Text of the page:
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New bill allows 4% beer to stay on shelves for awhile

Stronger beer is available at supermarkets, which might take away some customers from state liquor stores. Credit: Steven Breinholt, Deseret News

SALT LAKE CITY – During the last legislative session, Utah lawmakers approved a bill allowing grocery stores to sell beer with 4% alcohol content by weight starting next month. But any push for even stronger beer will have to wait a couple of years.

Speaking at the Utah Legislative Alcohol Policy Summit at the State Capitol, Representative Tim Hawkes (R-Centerville) said there are concerns about whether the higher alcohol content will lead to increases in drunk driving.

“I think for at least two [or] three years now, we’re just going to wait, watch, and see how that plays out. And then hopefully we can make a more informed decision on whether we’ve moved to the right place,” Hawkes said.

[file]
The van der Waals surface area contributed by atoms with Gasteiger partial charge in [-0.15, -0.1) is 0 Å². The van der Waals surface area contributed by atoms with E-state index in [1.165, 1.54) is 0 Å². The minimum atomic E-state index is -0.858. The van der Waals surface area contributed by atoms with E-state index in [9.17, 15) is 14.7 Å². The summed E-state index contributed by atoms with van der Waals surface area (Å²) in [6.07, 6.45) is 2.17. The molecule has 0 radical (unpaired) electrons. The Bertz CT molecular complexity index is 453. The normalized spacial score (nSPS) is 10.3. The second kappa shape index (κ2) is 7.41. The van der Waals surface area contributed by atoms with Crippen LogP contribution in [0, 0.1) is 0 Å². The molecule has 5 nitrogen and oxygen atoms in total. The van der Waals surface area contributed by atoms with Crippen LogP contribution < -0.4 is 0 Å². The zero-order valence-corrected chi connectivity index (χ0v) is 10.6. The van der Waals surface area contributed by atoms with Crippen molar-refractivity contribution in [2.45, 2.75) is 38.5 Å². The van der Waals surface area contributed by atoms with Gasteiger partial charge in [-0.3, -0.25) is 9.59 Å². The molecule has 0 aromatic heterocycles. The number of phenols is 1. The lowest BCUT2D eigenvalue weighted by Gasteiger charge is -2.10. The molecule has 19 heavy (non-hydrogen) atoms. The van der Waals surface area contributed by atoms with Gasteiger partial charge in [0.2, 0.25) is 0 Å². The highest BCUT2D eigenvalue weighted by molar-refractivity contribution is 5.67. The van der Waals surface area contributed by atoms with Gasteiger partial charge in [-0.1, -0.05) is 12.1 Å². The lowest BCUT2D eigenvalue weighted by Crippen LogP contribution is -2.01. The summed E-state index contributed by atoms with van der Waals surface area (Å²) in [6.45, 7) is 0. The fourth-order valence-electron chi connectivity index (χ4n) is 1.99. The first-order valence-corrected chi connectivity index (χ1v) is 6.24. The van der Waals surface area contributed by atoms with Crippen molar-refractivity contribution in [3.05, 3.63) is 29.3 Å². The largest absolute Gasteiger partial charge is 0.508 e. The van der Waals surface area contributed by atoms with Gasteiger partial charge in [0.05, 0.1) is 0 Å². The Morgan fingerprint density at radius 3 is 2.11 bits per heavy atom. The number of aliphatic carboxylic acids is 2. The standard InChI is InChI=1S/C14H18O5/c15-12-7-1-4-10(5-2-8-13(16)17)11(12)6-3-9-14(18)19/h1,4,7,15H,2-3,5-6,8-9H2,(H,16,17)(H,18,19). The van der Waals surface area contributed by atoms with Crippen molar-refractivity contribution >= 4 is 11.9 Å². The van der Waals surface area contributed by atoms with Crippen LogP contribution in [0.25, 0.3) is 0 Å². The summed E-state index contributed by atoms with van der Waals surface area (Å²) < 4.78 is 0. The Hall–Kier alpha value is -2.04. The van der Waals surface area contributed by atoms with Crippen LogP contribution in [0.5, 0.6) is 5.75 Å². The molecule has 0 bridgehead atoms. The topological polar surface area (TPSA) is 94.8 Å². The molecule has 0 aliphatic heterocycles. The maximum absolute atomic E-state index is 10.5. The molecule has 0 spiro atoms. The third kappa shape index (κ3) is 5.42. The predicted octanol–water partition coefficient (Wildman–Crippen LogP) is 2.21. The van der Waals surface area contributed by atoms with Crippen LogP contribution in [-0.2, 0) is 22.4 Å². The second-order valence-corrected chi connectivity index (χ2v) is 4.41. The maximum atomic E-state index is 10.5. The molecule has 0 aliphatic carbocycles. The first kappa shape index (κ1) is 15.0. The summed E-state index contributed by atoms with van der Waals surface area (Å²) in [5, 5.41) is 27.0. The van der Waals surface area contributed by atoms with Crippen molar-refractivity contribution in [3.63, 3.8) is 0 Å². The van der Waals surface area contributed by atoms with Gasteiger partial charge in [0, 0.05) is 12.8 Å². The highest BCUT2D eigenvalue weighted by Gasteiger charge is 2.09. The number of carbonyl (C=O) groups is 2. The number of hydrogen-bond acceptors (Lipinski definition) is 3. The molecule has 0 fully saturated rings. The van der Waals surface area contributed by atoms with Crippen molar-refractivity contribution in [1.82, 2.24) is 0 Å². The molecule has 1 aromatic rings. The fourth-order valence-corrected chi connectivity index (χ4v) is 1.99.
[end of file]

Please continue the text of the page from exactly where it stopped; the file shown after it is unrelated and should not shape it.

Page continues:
Hawkes also worries about what this means for underage drinking, as beer is usually kids’s first alcoholic drink.

But he acknowledged that many store owners still want to sell 4.8 beer because they worry national brewers will continue phasing out lower strength products.

“Certainly, we want to be sensitive to the economics of it, but always that has to be balanced on the other side with the potential negative social impacts of this rather unique product,” Hawkes says.

Hawkes says Utah’s alcohol policies are not unique.

“Right now we’re very much like Scandinavian countries. We’re about where Sweden and Denmark are,” Hawkes says.